Last week I wrote about an amazing warehouse conversion in Melbourne, Richmond Residence, which was shortlisted in the residential decoration category of the Australian Interior Design Awards. The winners were announced on June 10 – the Richmond Residence picked up a commendation in its category – and I wanted to share another project, this time from the residential design category.
Like Richmond Residence, Double Life House is located in Melbourne, and this project also picked up a commendation. I was intrigued by its description on AIDA: “A house for two introverts living in a world of extroverts. Double Life House is an attempt to keep them sane, to protect their true identities from the outside world. It’s their hideout, their fortress of solitude. A mild mannered exterior, but an interior made of steel and strength.”
Some houses just resonate with you, right? As an introvert myself, this house immediately piqued my interest. Because your home is your sanctuary from the world, and above all else it is a place that should keep you sane. A place to be as reclusive as you want to be; where you can shut out the noise of the outside world.
And, my word, I love this house! Nothing from the exterior of this building suggests or prepares you for what’s inside. From outside this house looks traditional, but inside lurks a striking contemporary interior that’s filled with interesting textures and finishes. I particularly love how the floor joists have been exposed in the living space above. For all that this interior is very refined, it also has a slightly raw and rugged edge with its combination of timber and concrete.
The house was designed by local practice Breathe Architecture. I hadn’t come across this practice before but I’d recommend a browse through their residential projects – I really love the use of materials in Stonewood in particular. I wish I could have a look at the floor plans for Double Life House as I’d be intrigued to see how it all connects together. Although contemporary, traditional and original elements have been retained where appropriate, as above where a marble fireplace creates a feature, complete with its period tiled hearth.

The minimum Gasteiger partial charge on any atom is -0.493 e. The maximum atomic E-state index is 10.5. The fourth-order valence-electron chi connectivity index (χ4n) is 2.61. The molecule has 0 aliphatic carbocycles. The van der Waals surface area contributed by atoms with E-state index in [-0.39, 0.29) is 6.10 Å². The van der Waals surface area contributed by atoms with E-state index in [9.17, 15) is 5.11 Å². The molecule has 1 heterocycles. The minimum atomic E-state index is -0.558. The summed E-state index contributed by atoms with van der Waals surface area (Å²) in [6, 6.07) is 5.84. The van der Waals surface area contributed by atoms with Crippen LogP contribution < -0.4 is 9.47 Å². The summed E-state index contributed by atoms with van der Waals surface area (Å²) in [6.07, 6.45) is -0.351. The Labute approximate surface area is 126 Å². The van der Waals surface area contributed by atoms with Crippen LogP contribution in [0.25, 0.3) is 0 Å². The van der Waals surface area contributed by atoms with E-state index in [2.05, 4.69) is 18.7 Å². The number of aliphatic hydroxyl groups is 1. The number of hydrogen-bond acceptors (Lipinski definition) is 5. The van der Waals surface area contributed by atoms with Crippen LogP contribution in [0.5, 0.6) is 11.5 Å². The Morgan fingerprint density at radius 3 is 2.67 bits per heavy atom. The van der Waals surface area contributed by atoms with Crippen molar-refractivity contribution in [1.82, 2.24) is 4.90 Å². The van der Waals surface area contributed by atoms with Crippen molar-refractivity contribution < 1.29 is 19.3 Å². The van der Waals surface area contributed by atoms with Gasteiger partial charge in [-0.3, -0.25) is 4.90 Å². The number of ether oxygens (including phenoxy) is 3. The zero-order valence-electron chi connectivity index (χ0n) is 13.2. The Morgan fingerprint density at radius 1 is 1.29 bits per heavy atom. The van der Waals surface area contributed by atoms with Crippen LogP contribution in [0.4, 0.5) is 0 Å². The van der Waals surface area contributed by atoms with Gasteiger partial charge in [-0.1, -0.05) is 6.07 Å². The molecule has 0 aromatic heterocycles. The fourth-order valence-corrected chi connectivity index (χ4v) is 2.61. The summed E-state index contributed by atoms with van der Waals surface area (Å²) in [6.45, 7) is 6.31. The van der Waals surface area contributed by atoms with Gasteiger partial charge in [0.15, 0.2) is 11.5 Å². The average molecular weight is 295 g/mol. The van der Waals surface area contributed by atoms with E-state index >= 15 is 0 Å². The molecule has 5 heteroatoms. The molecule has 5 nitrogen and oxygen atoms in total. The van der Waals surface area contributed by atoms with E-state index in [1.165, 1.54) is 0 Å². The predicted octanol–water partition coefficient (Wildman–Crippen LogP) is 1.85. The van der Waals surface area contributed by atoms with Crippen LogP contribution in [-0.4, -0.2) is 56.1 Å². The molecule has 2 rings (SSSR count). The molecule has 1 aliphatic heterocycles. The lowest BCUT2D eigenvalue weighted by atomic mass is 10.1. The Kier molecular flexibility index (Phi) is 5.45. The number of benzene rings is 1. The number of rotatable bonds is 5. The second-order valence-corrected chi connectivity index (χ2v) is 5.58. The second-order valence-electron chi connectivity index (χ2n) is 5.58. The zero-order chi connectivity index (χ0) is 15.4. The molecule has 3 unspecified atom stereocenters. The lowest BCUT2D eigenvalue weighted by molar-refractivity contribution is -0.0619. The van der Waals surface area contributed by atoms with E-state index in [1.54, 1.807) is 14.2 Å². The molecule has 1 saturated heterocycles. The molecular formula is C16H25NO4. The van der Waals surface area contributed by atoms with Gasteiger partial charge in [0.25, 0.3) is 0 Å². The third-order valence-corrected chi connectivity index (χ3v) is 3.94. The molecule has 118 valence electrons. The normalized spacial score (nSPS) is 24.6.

The kitchen and dining space at the back of the house feels crisp and dynamic, particularly with those full-height glazed doors pulling the indoors out onto the terrace. Again there’s an interesting interplay of textures here, and particularly with the introduction of herringbone brick flooring, which flows from inside out, picking up the subtle tones of the original brick wall that’s been left exposed within the courtyard. I also like the rooflight detail here, drawing natural light down into a space that might otherwise have felt gloomy.
This house is full of clever details – note the sliding door above, which looks like a barn-style door, only here it’s been re-imagined in mirror. Although this interior feels quite ‘quiet’, these details create impact. And how about this for a shower!
Again, the use of materials and the way each is detailed – particularly the timber above – and the combinations of slightly industrial and vintage fittings – that tap! – is inspiring. This house isn’t about external views – it’s an urban site, and it probably has all the overlooking issues that come with city living, and the architects have worked round these issues by orientating the views internally between spaces, and by creating layers of space thanks to the juxtapositions of materials and the thoughtful use of natural light. What a wonderful home.